Saturday, August 9, 2014

Returned from ICMPC in Korea

The conference was an unexpectedly wonderful opportunity to meet likeminded musicians and scholars from all over the world: likeminded in that we seem to share a concern for what happens when music and human beings collide.

We have our various ways of approaching, even of asking the question, let alone defining "music."  But the company was excellent, the conversation as well.

I am running for President of the United States of America, effective immediately, with a Stanford University grad student in computer science as Vice-Presidential running mate.  Our platform, a direct outgrowth of papers delivered at the conference:  
  • Get senior citizens off the streets and indoors playing chamber music 
  • Compulsory music education insurance for every family in America

We consider ourselves elected.

The Joke's on Me!

Clementi did it again, bless his heart!  C major Sonatina, the one you know from having heard it murdered too many times, third movement:  there are a couple of bars in a row that I have never liked.  Usually that means that I have never paid enough attention to them to realize what they really are.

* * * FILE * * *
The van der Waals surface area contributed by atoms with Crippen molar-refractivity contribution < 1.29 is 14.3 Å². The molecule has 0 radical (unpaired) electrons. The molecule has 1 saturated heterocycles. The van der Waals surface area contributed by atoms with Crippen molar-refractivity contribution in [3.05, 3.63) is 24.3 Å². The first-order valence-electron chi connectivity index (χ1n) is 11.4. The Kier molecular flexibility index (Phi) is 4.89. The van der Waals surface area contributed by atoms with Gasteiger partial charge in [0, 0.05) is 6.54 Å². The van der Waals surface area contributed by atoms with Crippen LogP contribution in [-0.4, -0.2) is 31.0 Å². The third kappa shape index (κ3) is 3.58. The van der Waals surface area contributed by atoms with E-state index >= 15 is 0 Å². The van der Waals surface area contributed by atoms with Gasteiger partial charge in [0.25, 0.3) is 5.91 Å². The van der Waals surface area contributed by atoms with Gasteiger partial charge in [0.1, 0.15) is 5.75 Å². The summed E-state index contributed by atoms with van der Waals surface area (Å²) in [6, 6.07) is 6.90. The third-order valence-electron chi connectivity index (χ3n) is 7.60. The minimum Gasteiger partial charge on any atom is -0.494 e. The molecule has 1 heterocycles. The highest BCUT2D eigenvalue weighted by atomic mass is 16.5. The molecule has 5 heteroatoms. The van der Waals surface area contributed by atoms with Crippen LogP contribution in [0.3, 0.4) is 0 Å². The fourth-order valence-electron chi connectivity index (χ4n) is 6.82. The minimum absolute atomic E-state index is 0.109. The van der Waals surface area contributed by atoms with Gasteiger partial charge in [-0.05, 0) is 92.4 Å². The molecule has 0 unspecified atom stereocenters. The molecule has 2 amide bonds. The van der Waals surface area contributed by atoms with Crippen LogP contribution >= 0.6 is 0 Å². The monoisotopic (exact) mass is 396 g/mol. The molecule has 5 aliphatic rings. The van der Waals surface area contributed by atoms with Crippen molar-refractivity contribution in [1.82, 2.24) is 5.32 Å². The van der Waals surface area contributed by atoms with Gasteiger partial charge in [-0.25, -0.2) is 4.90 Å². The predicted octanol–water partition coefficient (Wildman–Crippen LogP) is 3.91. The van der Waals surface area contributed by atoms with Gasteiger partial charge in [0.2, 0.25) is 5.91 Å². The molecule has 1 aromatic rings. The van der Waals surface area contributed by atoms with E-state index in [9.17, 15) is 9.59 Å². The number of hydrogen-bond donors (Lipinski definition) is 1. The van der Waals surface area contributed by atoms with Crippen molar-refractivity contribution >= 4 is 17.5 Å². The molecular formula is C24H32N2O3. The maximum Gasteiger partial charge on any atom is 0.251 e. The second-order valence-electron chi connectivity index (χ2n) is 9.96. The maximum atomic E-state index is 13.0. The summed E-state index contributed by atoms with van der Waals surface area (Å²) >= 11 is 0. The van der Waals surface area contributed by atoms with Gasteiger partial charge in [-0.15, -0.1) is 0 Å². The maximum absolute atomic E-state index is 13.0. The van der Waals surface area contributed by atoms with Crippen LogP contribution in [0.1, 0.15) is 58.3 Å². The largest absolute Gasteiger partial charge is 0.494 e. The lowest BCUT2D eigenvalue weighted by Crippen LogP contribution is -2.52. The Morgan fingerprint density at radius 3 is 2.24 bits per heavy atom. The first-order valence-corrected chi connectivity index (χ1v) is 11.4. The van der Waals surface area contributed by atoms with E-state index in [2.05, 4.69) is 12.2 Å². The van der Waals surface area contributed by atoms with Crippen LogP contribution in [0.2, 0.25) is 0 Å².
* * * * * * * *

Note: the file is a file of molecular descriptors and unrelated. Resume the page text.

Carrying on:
Yesterday in and because of the company of my most disabled student and his older sister I realized the problem.  Isolating the two notes that seem to make no sense and that, in any case, stick out (a sudden interrupting high D and B)  I isolated those tones and asked the blind young man what they sound like.

It took a while, but nowhere near as long as it has taken me to figure it out:  "They sound like a bell," he said, "in fact, like a doorbell."  Doorbells sound that way, I explained, because of the cuckoo, a bird known to Americans only through their ghosts: doorbells, cuckoo clocks and, if we are lucky, 18th century music.

So there it has been staring me in the ear all these years, reference to a familiar annoying noise where I least want or expect it.  Incidentally, it provides yet another instance in which music is evoking an everyday sound that is completely erased from our lives, except for doorbells.

It is particularly wonderful that Clementi puts it into a piece intended for beginners.